Teaching Strategies transform the future

Alex is changing the landscape of education one child at a time.  “Not to recognize is not to educate”.  Keep up the great work Alex!


Head Start Funding Update

Our amazing sources at the NHSA have some updates regarding proposed legislation that would provide funding for Head Start and Early Head Start in 2013.  The Senate Committee on Appropriations recently recommended a $70 million increase for the next year, $45 million of which would go directly to programs to help offset the rising costs of energy, deferred maintenance, new regulations, staff salaries, and other quality measures. $25 million of the increase would cover costs associated with the Designation Renewal System competition.

This is a positive message of support from the Senate Appropriations Committee.  Once the legislation is considered on the Senate floor, the House have their turn.  Look for final numbers to be set later in the year.  Until then, contact your member of congress and thank them for their support of Head Start and Head Start Services. 


What is in Our Food??

For individuals who lead a healthy lifestyle, parents and food administrators, curiosity about the contents of our food may be an ever-present sensation.  For many in America, however, no second thoughts are given to the products we are consuming and providing for our families.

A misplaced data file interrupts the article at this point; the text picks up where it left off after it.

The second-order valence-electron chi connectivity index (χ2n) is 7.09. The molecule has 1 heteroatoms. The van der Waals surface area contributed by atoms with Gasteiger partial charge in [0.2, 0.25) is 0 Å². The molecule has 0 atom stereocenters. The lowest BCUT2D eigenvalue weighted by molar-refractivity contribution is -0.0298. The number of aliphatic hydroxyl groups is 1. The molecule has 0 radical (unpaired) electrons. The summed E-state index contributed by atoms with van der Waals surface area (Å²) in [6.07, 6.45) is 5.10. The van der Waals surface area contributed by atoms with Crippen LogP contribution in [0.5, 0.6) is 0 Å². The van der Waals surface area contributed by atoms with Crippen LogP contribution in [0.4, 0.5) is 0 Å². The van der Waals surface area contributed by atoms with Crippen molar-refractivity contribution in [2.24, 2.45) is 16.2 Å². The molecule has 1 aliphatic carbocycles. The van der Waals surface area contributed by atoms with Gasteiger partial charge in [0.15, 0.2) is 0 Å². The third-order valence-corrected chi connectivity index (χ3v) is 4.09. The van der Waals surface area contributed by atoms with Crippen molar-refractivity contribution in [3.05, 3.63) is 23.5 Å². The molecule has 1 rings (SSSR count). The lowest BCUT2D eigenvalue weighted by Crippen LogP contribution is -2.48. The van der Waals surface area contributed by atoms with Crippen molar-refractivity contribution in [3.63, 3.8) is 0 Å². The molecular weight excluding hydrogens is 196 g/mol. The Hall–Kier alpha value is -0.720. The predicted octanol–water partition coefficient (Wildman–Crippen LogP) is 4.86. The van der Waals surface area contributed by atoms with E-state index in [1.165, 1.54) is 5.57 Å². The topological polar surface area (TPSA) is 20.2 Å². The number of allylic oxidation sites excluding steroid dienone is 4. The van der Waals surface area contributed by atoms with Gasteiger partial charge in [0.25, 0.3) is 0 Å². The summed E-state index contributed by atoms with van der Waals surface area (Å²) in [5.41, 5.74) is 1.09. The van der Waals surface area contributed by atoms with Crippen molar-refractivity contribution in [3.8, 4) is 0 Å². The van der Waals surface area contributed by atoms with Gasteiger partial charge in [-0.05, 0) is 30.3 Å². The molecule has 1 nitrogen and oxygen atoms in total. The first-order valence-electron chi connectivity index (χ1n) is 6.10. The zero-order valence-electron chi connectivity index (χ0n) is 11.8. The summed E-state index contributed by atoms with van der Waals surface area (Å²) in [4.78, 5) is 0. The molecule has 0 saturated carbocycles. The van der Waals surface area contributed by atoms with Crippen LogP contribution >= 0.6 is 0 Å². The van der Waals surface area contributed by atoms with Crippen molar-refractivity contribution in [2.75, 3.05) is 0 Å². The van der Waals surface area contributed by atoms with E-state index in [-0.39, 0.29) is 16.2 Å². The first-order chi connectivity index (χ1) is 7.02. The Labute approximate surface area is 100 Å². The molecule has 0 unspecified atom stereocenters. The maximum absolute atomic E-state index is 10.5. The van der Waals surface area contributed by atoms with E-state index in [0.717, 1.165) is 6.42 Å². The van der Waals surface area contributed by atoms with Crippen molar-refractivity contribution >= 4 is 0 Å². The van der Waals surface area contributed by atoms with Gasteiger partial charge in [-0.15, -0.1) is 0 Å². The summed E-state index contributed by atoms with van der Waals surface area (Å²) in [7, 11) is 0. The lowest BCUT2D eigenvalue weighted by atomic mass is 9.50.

In the following video Robyn O’Brien shares her inspiration, research and conclusions about what is in our food and what impact it may be having on our society.  The information presented is startling.  She concludes that we all can make a difference if we all just do one thing to bring this issue to the hearts and minds of American consumers.  Businesses will respond to their respective market demand.  We need to demand better food for our friends, families and fellow Americans!!

Thanks, Robin, for a great presentation.


Media’s impact on young children

I had an opportunity to watch this great video today and thought it related to the post prior.  This is a video from a recent TED conference presentation by Dimitri Christakis.  Dimitri is a pediatrician, parent, and researcher whose influential findings are helping identify optimal media exposure for children. It is difficult to argue with the results.  All 16 minutes are worthwhile.  Enjoy!

Life without TV